630 – 580 B.C.
Sappho, (flourished about 600 B.C.) a Greek poet, native of Lesbos, where she was head of a great poetic school for poetry in that age and place was cultivated as assiduously and apparently as successfully by women as by men. In antiquity her fame rivaled that of Homer, and she was styled “the tenth Muse” and “the flower of the Graces.”
Almost nothing is known of her life, and the legend of her unrequited love for Phaon and of her casting herself down from promontory into the sea, has no confirmation.
Sappho is for us chiefly a name, a theme for the fervent rhetoric evoked by impassioned contemplation of the few exquisite fragments of her poems that time has spared, a type of the highest achievement of woman in literature.
Prof. John Arthur Platt says:
“Her poems were arranged in nine books, on what principle is uncertain; she is said to have sung them to the Mixo-Lydian mode, which she herself invented. The perfection and finish of every line, the correspondence of sense and sound, the incomparable command over all the most delicate resources of verse, and the exquisite symmetry of the complete odes which are extant, raise her into the very first rank of technical poetry at once, while her painting of passion has never been surpassed since, and approached only by Catullus, and by Dante in the Vita Nuova.”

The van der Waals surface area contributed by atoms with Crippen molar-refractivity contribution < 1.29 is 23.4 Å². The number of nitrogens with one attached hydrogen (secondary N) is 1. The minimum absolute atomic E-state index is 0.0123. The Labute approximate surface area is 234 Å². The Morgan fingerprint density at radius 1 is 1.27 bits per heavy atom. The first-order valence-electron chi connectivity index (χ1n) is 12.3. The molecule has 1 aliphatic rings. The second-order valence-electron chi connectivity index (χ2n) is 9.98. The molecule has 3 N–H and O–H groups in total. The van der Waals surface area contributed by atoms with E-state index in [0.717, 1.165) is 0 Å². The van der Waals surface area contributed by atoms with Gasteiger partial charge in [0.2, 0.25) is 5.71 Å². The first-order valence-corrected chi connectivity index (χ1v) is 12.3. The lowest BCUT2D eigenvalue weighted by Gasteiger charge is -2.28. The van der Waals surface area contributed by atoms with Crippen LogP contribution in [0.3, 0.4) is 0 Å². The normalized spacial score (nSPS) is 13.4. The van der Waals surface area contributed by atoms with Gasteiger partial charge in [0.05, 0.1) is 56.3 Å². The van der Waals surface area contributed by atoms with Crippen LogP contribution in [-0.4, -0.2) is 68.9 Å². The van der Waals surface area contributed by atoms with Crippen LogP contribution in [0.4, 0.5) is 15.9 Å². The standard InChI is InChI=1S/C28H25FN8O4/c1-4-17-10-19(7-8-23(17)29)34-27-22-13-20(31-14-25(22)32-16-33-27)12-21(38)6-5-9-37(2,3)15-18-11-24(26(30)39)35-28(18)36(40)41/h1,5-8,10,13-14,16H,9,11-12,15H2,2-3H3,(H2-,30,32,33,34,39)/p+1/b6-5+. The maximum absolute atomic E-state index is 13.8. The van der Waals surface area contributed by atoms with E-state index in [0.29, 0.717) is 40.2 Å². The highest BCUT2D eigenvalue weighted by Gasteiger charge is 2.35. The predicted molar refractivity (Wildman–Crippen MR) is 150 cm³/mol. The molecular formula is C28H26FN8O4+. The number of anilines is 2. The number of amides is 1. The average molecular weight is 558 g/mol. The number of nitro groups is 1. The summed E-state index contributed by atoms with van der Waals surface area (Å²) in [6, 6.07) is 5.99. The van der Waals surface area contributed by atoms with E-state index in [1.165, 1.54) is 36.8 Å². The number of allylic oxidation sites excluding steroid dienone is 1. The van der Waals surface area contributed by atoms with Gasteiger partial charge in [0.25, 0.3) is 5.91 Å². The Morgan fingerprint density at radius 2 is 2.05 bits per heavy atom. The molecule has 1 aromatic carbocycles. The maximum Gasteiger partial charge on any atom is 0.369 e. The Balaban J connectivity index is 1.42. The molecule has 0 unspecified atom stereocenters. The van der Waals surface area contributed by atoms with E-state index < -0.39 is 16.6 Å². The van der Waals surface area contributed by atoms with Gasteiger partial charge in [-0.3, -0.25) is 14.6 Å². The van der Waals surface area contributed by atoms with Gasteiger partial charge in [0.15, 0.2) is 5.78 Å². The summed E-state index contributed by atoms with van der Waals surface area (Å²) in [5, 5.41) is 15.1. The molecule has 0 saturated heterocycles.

Another writer, H. B. Cotterill, says:
“Sappho’s poetry has the exquisite natural grace and the delicate but distinct outlines of the finest Greek sculpture – such sculpture as we see on the frieze of the Parthenon or on some beautiful Anthenian stele. Both in thought and in language it offers the very greatest contrast imaginable to what is often regarded as the true poetical method of expressing deep emotion. It affects one not by the display of vehement passion but by impressing on one’s mind a picture which haunts the memory and ever afterwards has the power of stirring one’s feelings as if it were a real experience.”
Reference: Famous Women; An Outline of Feminine Achievement Through the Ages With Life Stories of Five Hundred Noted Women By Joseph Adelman. Copyright, 1926 by Ellis M. Lonow Company.